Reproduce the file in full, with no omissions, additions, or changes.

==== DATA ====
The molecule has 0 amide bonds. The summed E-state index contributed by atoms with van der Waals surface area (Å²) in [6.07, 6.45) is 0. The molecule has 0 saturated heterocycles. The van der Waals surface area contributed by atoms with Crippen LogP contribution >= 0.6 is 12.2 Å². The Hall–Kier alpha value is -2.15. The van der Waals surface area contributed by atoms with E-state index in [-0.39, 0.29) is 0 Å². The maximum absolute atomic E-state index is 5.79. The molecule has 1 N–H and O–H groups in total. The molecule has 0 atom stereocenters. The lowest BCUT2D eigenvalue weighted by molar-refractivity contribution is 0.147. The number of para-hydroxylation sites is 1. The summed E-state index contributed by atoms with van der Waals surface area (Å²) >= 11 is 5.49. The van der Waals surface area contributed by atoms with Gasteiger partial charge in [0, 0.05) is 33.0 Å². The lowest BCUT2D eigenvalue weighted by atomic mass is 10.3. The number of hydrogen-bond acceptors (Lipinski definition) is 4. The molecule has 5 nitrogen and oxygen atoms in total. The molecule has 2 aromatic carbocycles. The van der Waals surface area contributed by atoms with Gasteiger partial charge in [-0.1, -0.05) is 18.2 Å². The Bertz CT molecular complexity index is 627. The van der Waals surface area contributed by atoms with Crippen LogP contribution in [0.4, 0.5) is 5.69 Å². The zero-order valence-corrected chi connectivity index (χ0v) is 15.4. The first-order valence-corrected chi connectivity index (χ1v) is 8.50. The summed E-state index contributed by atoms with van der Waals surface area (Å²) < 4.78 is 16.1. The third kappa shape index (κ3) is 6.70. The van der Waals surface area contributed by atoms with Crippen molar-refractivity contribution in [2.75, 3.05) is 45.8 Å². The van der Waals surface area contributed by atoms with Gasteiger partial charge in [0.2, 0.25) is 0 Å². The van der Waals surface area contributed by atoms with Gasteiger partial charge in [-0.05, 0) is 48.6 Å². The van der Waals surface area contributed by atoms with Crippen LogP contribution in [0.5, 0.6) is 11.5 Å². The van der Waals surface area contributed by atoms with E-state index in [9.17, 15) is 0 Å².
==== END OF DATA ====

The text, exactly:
The molecule has 0 amide bonds. The summed E-state index contributed by atoms with van der Waals surface area (Å²) in [6.07, 6.45) is 0. The molecule has 0 saturated heterocycles. The van der Waals surface area contributed by atoms with Crippen LogP contribution >= 0.6 is 12.2 Å². The Hall–Kier alpha value is -2.15. The van der Waals surface area contributed by atoms with E-state index in [-0.39, 0.29) is 0 Å². The maximum absolute atomic E-state index is 5.79. The molecule has 1 N–H and O–H groups in total. The molecule has 0 atom stereocenters. The lowest BCUT2D eigenvalue weighted by molar-refractivity contribution is 0.147. The number of para-hydroxylation sites is 1. The summed E-state index contributed by atoms with van der Waals surface area (Å²) >= 11 is 5.49. The van der Waals surface area contributed by atoms with Gasteiger partial charge in [0, 0.05) is 33.0 Å². The lowest BCUT2D eigenvalue weighted by atomic mass is 10.3. The number of hydrogen-bond acceptors (Lipinski definition) is 4. The molecule has 5 nitrogen and oxygen atoms in total. The molecule has 2 aromatic carbocycles. The van der Waals surface area contributed by atoms with Gasteiger partial charge in [-0.1, -0.05) is 18.2 Å². The Bertz CT molecular complexity index is 627. The van der Waals surface area contributed by atoms with Crippen LogP contribution in [0.4, 0.5) is 5.69 Å². The zero-order valence-corrected chi connectivity index (χ0v) is 15.4. The first-order valence-corrected chi connectivity index (χ1v) is 8.50. The summed E-state index contributed by atoms with van der Waals surface area (Å²) < 4.78 is 16.1. The third kappa shape index (κ3) is 6.70. The van der Waals surface area contributed by atoms with Crippen molar-refractivity contribution in [2.75, 3.05) is 45.8 Å². The van der Waals surface area contributed by atoms with Gasteiger partial charge in [0.2, 0.25) is 0 Å². The van der Waals surface area contributed by atoms with Gasteiger partial charge in [-0.05, 0) is 48.6 Å². The van der Waals surface area contributed by atoms with Crippen LogP contribution in [0.5, 0.6) is 11.5 Å². The van der Waals surface area contributed by atoms with E-state index in [9.17, 15) is 0 Å².